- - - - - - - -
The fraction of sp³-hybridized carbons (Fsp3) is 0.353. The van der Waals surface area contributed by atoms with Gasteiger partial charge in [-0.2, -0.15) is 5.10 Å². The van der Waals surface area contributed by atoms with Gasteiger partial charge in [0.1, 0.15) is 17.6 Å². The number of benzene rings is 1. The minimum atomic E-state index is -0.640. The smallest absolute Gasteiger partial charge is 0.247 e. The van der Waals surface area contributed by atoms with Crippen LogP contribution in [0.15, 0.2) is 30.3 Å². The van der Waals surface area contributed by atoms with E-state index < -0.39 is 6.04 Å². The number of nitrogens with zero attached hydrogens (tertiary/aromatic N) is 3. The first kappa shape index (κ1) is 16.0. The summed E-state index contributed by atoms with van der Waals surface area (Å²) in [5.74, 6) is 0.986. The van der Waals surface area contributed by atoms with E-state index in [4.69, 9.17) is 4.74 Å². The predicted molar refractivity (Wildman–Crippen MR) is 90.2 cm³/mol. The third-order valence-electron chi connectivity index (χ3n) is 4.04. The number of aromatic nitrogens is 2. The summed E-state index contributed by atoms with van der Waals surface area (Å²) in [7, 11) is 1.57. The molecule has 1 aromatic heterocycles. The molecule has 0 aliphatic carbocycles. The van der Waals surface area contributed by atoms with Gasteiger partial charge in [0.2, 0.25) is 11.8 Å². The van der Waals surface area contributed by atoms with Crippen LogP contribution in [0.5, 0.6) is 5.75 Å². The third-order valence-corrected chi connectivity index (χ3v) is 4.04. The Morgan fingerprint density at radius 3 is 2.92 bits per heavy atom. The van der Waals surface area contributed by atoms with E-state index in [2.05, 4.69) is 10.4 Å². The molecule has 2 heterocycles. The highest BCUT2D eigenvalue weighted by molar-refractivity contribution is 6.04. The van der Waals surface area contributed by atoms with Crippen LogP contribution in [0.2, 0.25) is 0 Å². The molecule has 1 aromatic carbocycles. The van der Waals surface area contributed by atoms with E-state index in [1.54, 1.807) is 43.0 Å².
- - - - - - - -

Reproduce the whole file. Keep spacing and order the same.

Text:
The fraction of sp³-hybridized carbons (Fsp3) is 0.353. The van der Waals surface area contributed by atoms with Gasteiger partial charge in [-0.2, -0.15) is 5.10 Å². The van der Waals surface area contributed by atoms with Gasteiger partial charge in [0.1, 0.15) is 17.6 Å². The number of benzene rings is 1. The minimum atomic E-state index is -0.640. The smallest absolute Gasteiger partial charge is 0.247 e. The van der Waals surface area contributed by atoms with Crippen LogP contribution in [0.15, 0.2) is 30.3 Å². The van der Waals surface area contributed by atoms with E-state index < -0.39 is 6.04 Å². The number of nitrogens with zero attached hydrogens (tertiary/aromatic N) is 3. The first kappa shape index (κ1) is 16.0. The summed E-state index contributed by atoms with van der Waals surface area (Å²) in [5.74, 6) is 0.986. The van der Waals surface area contributed by atoms with E-state index in [4.69, 9.17) is 4.74 Å². The predicted molar refractivity (Wildman–Crippen MR) is 90.2 cm³/mol. The third-order valence-electron chi connectivity index (χ3n) is 4.04. The number of aromatic nitrogens is 2. The summed E-state index contributed by atoms with van der Waals surface area (Å²) in [7, 11) is 1.57. The molecule has 1 aromatic heterocycles. The molecule has 0 aliphatic carbocycles. The van der Waals surface area contributed by atoms with Gasteiger partial charge in [0.2, 0.25) is 11.8 Å². The van der Waals surface area contributed by atoms with Crippen LogP contribution in [0.5, 0.6) is 5.75 Å². The third-order valence-corrected chi connectivity index (χ3v) is 4.04. The Morgan fingerprint density at radius 3 is 2.92 bits per heavy atom. The van der Waals surface area contributed by atoms with E-state index in [2.05, 4.69) is 10.4 Å². The molecule has 2 heterocycles. The highest BCUT2D eigenvalue weighted by molar-refractivity contribution is 6.04. The van der Waals surface area contributed by atoms with Crippen LogP contribution in [0.2, 0.25) is 0 Å². The molecule has 1 aromatic carbocycles. The van der Waals surface area contributed by atoms with E-state index in [1.54, 1.807) is 43.0 Å².